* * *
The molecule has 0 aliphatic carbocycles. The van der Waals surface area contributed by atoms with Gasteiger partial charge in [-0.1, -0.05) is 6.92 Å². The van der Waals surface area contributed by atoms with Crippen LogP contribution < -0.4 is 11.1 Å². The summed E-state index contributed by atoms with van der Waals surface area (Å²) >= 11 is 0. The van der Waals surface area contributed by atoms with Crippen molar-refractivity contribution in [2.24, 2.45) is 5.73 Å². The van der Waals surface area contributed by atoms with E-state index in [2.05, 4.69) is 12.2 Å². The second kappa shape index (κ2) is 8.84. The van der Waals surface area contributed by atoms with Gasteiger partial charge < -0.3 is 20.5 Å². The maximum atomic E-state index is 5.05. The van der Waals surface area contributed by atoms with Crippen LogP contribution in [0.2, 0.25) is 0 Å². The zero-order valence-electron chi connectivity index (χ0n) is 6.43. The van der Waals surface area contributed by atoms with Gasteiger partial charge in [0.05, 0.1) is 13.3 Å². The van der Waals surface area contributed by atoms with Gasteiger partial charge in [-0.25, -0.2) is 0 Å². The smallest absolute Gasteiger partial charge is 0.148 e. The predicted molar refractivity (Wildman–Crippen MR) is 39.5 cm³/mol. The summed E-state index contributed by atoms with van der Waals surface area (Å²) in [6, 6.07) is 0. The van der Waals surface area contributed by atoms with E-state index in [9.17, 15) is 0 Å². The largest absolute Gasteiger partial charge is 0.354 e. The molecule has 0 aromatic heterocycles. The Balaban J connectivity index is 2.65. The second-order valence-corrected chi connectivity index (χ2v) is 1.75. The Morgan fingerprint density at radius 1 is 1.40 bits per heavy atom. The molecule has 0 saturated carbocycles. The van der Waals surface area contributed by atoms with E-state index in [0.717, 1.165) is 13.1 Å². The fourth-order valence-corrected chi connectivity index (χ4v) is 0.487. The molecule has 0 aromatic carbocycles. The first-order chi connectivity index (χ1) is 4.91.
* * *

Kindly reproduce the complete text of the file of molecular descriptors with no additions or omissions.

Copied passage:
The molecule has 0 aliphatic carbocycles. The van der Waals surface area contributed by atoms with Gasteiger partial charge in [-0.1, -0.05) is 6.92 Å². The van der Waals surface area contributed by atoms with Crippen LogP contribution < -0.4 is 11.1 Å². The summed E-state index contributed by atoms with van der Waals surface area (Å²) >= 11 is 0. The van der Waals surface area contributed by atoms with Crippen molar-refractivity contribution in [2.24, 2.45) is 5.73 Å². The van der Waals surface area contributed by atoms with E-state index in [2.05, 4.69) is 12.2 Å². The second kappa shape index (κ2) is 8.84. The van der Waals surface area contributed by atoms with Gasteiger partial charge < -0.3 is 20.5 Å². The maximum atomic E-state index is 5.05. The van der Waals surface area contributed by atoms with Crippen LogP contribution in [0.2, 0.25) is 0 Å². The zero-order valence-electron chi connectivity index (χ0n) is 6.43. The van der Waals surface area contributed by atoms with Gasteiger partial charge in [0.05, 0.1) is 13.3 Å². The van der Waals surface area contributed by atoms with Gasteiger partial charge in [-0.25, -0.2) is 0 Å². The smallest absolute Gasteiger partial charge is 0.148 e. The predicted molar refractivity (Wildman–Crippen MR) is 39.5 cm³/mol. The summed E-state index contributed by atoms with van der Waals surface area (Å²) in [6, 6.07) is 0. The van der Waals surface area contributed by atoms with E-state index in [9.17, 15) is 0 Å². The largest absolute Gasteiger partial charge is 0.354 e. The molecule has 0 aromatic heterocycles. The Balaban J connectivity index is 2.65. The second-order valence-corrected chi connectivity index (χ2v) is 1.75. The Morgan fingerprint density at radius 1 is 1.40 bits per heavy atom. The molecule has 0 saturated carbocycles. The van der Waals surface area contributed by atoms with E-state index in [0.717, 1.165) is 13.1 Å². The fourth-order valence-corrected chi connectivity index (χ4v) is 0.487. The molecule has 0 aromatic carbocycles. The first-order chi connectivity index (χ1) is 4.91.